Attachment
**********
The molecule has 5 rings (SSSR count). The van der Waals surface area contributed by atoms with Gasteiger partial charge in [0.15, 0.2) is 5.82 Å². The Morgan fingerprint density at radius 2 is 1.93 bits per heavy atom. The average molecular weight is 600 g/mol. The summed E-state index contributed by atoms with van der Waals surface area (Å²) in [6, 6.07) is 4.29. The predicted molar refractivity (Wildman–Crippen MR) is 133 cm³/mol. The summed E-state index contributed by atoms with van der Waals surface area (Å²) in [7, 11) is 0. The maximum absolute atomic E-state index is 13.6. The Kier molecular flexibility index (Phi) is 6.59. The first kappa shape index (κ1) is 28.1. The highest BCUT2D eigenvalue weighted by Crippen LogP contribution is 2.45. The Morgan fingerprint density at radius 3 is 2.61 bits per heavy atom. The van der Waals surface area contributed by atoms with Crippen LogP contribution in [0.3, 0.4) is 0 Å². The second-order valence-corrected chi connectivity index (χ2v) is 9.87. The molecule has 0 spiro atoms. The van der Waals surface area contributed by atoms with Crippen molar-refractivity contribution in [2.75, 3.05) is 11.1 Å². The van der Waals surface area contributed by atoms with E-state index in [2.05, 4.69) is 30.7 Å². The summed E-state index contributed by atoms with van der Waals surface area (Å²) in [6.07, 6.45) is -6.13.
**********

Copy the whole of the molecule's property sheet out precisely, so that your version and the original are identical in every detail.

The molecule has 5 rings (SSSR count). The van der Waals surface area contributed by atoms with Gasteiger partial charge in [0.15, 0.2) is 5.82 Å². The Morgan fingerprint density at radius 2 is 1.93 bits per heavy atom. The average molecular weight is 600 g/mol. The summed E-state index contributed by atoms with van der Waals surface area (Å²) in [6, 6.07) is 4.29. The predicted molar refractivity (Wildman–Crippen MR) is 133 cm³/mol. The summed E-state index contributed by atoms with van der Waals surface area (Å²) in [7, 11) is 0. The maximum absolute atomic E-state index is 13.6. The Kier molecular flexibility index (Phi) is 6.59. The first kappa shape index (κ1) is 28.1. The highest BCUT2D eigenvalue weighted by Crippen LogP contribution is 2.45. The Morgan fingerprint density at radius 3 is 2.61 bits per heavy atom. The van der Waals surface area contributed by atoms with Crippen LogP contribution in [0.3, 0.4) is 0 Å². The second-order valence-corrected chi connectivity index (χ2v) is 9.87. The molecule has 0 spiro atoms. The van der Waals surface area contributed by atoms with Crippen molar-refractivity contribution in [2.75, 3.05) is 11.1 Å². The van der Waals surface area contributed by atoms with E-state index in [2.05, 4.69) is 30.7 Å². The summed E-state index contributed by atoms with van der Waals surface area (Å²) in [6.07, 6.45) is -6.13.